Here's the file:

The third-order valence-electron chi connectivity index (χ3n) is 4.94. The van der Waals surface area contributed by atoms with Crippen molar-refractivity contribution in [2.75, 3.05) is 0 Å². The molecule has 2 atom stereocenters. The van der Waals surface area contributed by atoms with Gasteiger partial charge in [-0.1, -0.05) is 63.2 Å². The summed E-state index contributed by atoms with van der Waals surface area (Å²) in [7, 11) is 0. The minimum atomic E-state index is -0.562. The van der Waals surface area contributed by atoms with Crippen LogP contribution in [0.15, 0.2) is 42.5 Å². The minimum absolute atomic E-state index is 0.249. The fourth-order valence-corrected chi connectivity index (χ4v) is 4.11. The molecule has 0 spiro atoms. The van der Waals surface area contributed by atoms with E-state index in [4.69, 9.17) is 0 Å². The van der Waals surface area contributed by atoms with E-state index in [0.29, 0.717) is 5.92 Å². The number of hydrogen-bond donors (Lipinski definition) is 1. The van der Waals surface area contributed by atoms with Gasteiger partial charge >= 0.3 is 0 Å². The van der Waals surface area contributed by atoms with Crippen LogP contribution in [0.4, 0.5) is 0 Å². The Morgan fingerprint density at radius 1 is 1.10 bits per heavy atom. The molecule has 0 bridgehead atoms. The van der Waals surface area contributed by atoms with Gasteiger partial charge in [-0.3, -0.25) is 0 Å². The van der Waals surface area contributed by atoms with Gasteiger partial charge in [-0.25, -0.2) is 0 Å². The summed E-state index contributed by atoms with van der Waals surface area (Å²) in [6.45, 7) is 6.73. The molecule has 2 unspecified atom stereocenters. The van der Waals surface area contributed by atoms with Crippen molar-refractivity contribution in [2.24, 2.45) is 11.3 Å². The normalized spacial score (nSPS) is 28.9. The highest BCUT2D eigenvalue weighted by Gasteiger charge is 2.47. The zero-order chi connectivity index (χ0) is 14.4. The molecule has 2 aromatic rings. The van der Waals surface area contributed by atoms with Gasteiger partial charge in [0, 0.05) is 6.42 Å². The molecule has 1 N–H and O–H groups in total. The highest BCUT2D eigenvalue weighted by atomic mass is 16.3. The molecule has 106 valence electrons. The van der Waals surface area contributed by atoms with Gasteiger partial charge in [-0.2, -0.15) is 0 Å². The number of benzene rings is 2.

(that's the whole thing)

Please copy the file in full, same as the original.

The third-order valence-electron chi connectivity index (χ3n) is 4.94. The van der Waals surface area contributed by atoms with Crippen molar-refractivity contribution in [2.75, 3.05) is 0 Å². The molecule has 2 atom stereocenters. The van der Waals surface area contributed by atoms with Gasteiger partial charge in [-0.1, -0.05) is 63.2 Å². The summed E-state index contributed by atoms with van der Waals surface area (Å²) in [7, 11) is 0. The minimum atomic E-state index is -0.562. The van der Waals surface area contributed by atoms with Crippen LogP contribution in [0.15, 0.2) is 42.5 Å². The minimum absolute atomic E-state index is 0.249. The fourth-order valence-corrected chi connectivity index (χ4v) is 4.11. The molecule has 0 spiro atoms. The van der Waals surface area contributed by atoms with E-state index in [4.69, 9.17) is 0 Å². The van der Waals surface area contributed by atoms with E-state index in [0.29, 0.717) is 5.92 Å². The number of hydrogen-bond donors (Lipinski definition) is 1. The van der Waals surface area contributed by atoms with Gasteiger partial charge >= 0.3 is 0 Å². The van der Waals surface area contributed by atoms with Crippen LogP contribution in [0.4, 0.5) is 0 Å². The Morgan fingerprint density at radius 1 is 1.10 bits per heavy atom. The molecule has 0 bridgehead atoms. The van der Waals surface area contributed by atoms with Gasteiger partial charge in [-0.3, -0.25) is 0 Å². The van der Waals surface area contributed by atoms with Gasteiger partial charge in [-0.25, -0.2) is 0 Å². The summed E-state index contributed by atoms with van der Waals surface area (Å²) in [6.45, 7) is 6.73. The molecule has 2 unspecified atom stereocenters. The van der Waals surface area contributed by atoms with Crippen molar-refractivity contribution in [2.24, 2.45) is 11.3 Å². The normalized spacial score (nSPS) is 28.9. The highest BCUT2D eigenvalue weighted by Gasteiger charge is 2.47. The zero-order chi connectivity index (χ0) is 14.4. The molecule has 2 aromatic rings. The van der Waals surface area contributed by atoms with Gasteiger partial charge in [0, 0.05) is 6.42 Å². The molecule has 1 N–H and O–H groups in total. The highest BCUT2D eigenvalue weighted by atomic mass is 16.3. The molecule has 106 valence electrons. The van der Waals surface area contributed by atoms with Gasteiger partial charge in [-0.2, -0.15) is 0 Å². The number of benzene rings is 2.